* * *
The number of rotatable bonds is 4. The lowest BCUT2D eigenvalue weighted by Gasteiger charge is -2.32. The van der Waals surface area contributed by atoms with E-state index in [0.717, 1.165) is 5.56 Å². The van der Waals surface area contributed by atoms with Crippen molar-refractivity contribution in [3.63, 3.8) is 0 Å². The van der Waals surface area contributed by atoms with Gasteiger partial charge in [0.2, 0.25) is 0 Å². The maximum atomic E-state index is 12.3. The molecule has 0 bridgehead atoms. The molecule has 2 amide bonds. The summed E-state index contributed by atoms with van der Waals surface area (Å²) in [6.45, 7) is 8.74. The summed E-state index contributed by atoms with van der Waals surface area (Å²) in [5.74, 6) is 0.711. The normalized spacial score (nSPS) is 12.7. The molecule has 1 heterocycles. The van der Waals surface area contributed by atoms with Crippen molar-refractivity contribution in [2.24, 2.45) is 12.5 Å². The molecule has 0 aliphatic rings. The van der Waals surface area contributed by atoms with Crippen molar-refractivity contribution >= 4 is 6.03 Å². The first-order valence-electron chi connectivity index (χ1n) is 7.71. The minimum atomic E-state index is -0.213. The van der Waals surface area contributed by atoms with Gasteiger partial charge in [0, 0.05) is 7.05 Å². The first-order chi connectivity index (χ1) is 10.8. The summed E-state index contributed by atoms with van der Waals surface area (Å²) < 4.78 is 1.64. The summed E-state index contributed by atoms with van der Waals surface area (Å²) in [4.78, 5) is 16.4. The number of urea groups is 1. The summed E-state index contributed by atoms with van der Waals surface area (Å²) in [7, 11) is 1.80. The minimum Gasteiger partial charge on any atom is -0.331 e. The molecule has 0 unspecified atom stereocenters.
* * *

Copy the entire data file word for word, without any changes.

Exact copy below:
The number of rotatable bonds is 4. The lowest BCUT2D eigenvalue weighted by Gasteiger charge is -2.32. The van der Waals surface area contributed by atoms with E-state index in [0.717, 1.165) is 5.56 Å². The van der Waals surface area contributed by atoms with Crippen molar-refractivity contribution in [3.63, 3.8) is 0 Å². The van der Waals surface area contributed by atoms with Gasteiger partial charge in [0.2, 0.25) is 0 Å². The maximum atomic E-state index is 12.3. The molecule has 0 bridgehead atoms. The molecule has 2 amide bonds. The summed E-state index contributed by atoms with van der Waals surface area (Å²) in [6.45, 7) is 8.74. The summed E-state index contributed by atoms with van der Waals surface area (Å²) in [5.74, 6) is 0.711. The normalized spacial score (nSPS) is 12.7. The molecule has 1 heterocycles. The van der Waals surface area contributed by atoms with Crippen molar-refractivity contribution in [2.24, 2.45) is 12.5 Å². The molecule has 0 aliphatic rings. The van der Waals surface area contributed by atoms with Crippen molar-refractivity contribution >= 4 is 6.03 Å². The first-order valence-electron chi connectivity index (χ1n) is 7.71. The minimum atomic E-state index is -0.213. The van der Waals surface area contributed by atoms with Gasteiger partial charge in [0, 0.05) is 7.05 Å². The first-order chi connectivity index (χ1) is 10.8. The summed E-state index contributed by atoms with van der Waals surface area (Å²) < 4.78 is 1.64. The summed E-state index contributed by atoms with van der Waals surface area (Å²) in [4.78, 5) is 16.4. The number of urea groups is 1. The summed E-state index contributed by atoms with van der Waals surface area (Å²) in [7, 11) is 1.80. The minimum Gasteiger partial charge on any atom is -0.331 e. The molecule has 0 unspecified atom stereocenters.